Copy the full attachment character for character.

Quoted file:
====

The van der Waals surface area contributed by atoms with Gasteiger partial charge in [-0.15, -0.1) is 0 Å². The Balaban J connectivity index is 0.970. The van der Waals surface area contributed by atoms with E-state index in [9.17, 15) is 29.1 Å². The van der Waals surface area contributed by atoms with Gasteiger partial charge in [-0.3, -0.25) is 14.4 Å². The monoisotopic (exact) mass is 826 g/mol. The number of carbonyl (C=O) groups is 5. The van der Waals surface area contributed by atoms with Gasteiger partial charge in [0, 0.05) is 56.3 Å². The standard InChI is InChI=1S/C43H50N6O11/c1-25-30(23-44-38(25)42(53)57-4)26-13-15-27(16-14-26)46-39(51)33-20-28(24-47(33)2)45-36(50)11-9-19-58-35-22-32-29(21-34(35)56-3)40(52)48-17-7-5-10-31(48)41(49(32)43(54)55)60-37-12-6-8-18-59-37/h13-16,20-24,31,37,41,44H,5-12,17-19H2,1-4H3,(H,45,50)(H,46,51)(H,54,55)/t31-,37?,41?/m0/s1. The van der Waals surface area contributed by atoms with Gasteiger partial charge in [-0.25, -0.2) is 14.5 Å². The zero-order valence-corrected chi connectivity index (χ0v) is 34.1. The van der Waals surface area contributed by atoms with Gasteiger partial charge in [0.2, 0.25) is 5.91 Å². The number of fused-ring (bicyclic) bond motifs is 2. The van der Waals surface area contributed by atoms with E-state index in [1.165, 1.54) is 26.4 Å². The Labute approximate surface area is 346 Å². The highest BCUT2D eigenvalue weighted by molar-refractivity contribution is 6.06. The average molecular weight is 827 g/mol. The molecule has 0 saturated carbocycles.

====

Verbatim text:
The van der Waals surface area contributed by atoms with Gasteiger partial charge in [-0.15, -0.1) is 0 Å². The Balaban J connectivity index is 0.970. The van der Waals surface area contributed by atoms with E-state index in [9.17, 15) is 29.1 Å². The van der Waals surface area contributed by atoms with Gasteiger partial charge in [-0.3, -0.25) is 14.4 Å². The monoisotopic (exact) mass is 826 g/mol. The number of carbonyl (C=O) groups is 5. The van der Waals surface area contributed by atoms with Gasteiger partial charge in [0, 0.05) is 56.3 Å². The standard InChI is InChI=1S/C43H50N6O11/c1-25-30(23-44-38(25)42(53)57-4)26-13-15-27(16-14-26)46-39(51)33-20-28(24-47(33)2)45-36(50)11-9-19-58-35-22-32-29(21-34(35)56-3)40(52)48-17-7-5-10-31(48)41(49(32)43(54)55)60-37-12-6-8-18-59-37/h13-16,20-24,31,37,41,44H,5-12,17-19H2,1-4H3,(H,45,50)(H,46,51)(H,54,55)/t31-,37?,41?/m0/s1. The van der Waals surface area contributed by atoms with Gasteiger partial charge in [-0.25, -0.2) is 14.5 Å². The zero-order valence-corrected chi connectivity index (χ0v) is 34.1. The van der Waals surface area contributed by atoms with Gasteiger partial charge in [0.2, 0.25) is 5.91 Å². The number of fused-ring (bicyclic) bond motifs is 2. The van der Waals surface area contributed by atoms with E-state index in [1.165, 1.54) is 26.4 Å². The Labute approximate surface area is 346 Å². The highest BCUT2D eigenvalue weighted by molar-refractivity contribution is 6.06. The average molecular weight is 827 g/mol. The molecule has 0 saturated carbocycles.